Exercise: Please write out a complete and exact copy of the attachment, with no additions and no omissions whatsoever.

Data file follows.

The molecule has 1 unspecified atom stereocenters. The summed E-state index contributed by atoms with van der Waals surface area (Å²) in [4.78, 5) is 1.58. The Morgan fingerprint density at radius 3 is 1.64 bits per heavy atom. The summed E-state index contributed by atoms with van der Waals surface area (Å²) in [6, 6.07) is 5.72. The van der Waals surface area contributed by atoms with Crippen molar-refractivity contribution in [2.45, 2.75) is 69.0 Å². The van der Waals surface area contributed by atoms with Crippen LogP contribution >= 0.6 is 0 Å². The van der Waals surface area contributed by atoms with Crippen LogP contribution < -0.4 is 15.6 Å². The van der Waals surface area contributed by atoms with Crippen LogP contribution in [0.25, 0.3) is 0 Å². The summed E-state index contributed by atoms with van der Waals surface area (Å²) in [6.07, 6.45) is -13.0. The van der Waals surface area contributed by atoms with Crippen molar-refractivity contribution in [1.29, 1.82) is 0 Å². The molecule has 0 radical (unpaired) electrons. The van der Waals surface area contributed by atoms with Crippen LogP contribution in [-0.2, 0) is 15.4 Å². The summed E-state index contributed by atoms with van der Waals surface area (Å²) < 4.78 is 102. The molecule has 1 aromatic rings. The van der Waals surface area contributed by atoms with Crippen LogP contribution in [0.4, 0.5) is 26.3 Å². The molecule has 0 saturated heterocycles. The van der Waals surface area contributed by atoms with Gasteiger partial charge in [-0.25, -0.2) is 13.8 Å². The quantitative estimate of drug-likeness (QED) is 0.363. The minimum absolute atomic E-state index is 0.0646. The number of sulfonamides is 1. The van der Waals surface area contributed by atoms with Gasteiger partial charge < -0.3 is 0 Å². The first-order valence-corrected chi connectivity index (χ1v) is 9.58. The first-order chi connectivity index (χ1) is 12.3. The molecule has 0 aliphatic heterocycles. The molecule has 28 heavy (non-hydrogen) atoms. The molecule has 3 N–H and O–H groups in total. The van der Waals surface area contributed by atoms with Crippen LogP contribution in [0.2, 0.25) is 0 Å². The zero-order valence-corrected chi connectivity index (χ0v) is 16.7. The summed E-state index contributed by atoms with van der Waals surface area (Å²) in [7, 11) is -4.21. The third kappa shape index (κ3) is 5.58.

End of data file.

The molecule has 1 unspecified atom stereocenters. The summed E-state index contributed by atoms with van der Waals surface area (Å²) in [4.78, 5) is 1.58. The Morgan fingerprint density at radius 3 is 1.64 bits per heavy atom. The summed E-state index contributed by atoms with van der Waals surface area (Å²) in [6, 6.07) is 5.72. The van der Waals surface area contributed by atoms with Crippen molar-refractivity contribution in [2.45, 2.75) is 69.0 Å². The van der Waals surface area contributed by atoms with Crippen LogP contribution >= 0.6 is 0 Å². The van der Waals surface area contributed by atoms with Crippen LogP contribution < -0.4 is 15.6 Å². The van der Waals surface area contributed by atoms with Crippen LogP contribution in [0.25, 0.3) is 0 Å². The summed E-state index contributed by atoms with van der Waals surface area (Å²) in [6.07, 6.45) is -13.0. The van der Waals surface area contributed by atoms with Crippen molar-refractivity contribution in [1.29, 1.82) is 0 Å². The molecule has 0 radical (unpaired) electrons. The van der Waals surface area contributed by atoms with Crippen LogP contribution in [-0.2, 0) is 15.4 Å². The summed E-state index contributed by atoms with van der Waals surface area (Å²) < 4.78 is 102. The molecule has 1 aromatic rings. The van der Waals surface area contributed by atoms with Crippen LogP contribution in [0.4, 0.5) is 26.3 Å². The molecule has 0 saturated heterocycles. The van der Waals surface area contributed by atoms with Gasteiger partial charge in [-0.25, -0.2) is 13.8 Å². The quantitative estimate of drug-likeness (QED) is 0.363. The minimum absolute atomic E-state index is 0.0646. The number of sulfonamides is 1. The van der Waals surface area contributed by atoms with Gasteiger partial charge < -0.3 is 0 Å². The first-order valence-corrected chi connectivity index (χ1v) is 9.58. The first-order chi connectivity index (χ1) is 12.3. The molecule has 0 aliphatic heterocycles. The molecule has 28 heavy (non-hydrogen) atoms. The molecule has 3 N–H and O–H groups in total. The van der Waals surface area contributed by atoms with Crippen LogP contribution in [0.2, 0.25) is 0 Å². The zero-order valence-corrected chi connectivity index (χ0v) is 16.7. The summed E-state index contributed by atoms with van der Waals surface area (Å²) in [7, 11) is -4.21. The third kappa shape index (κ3) is 5.58.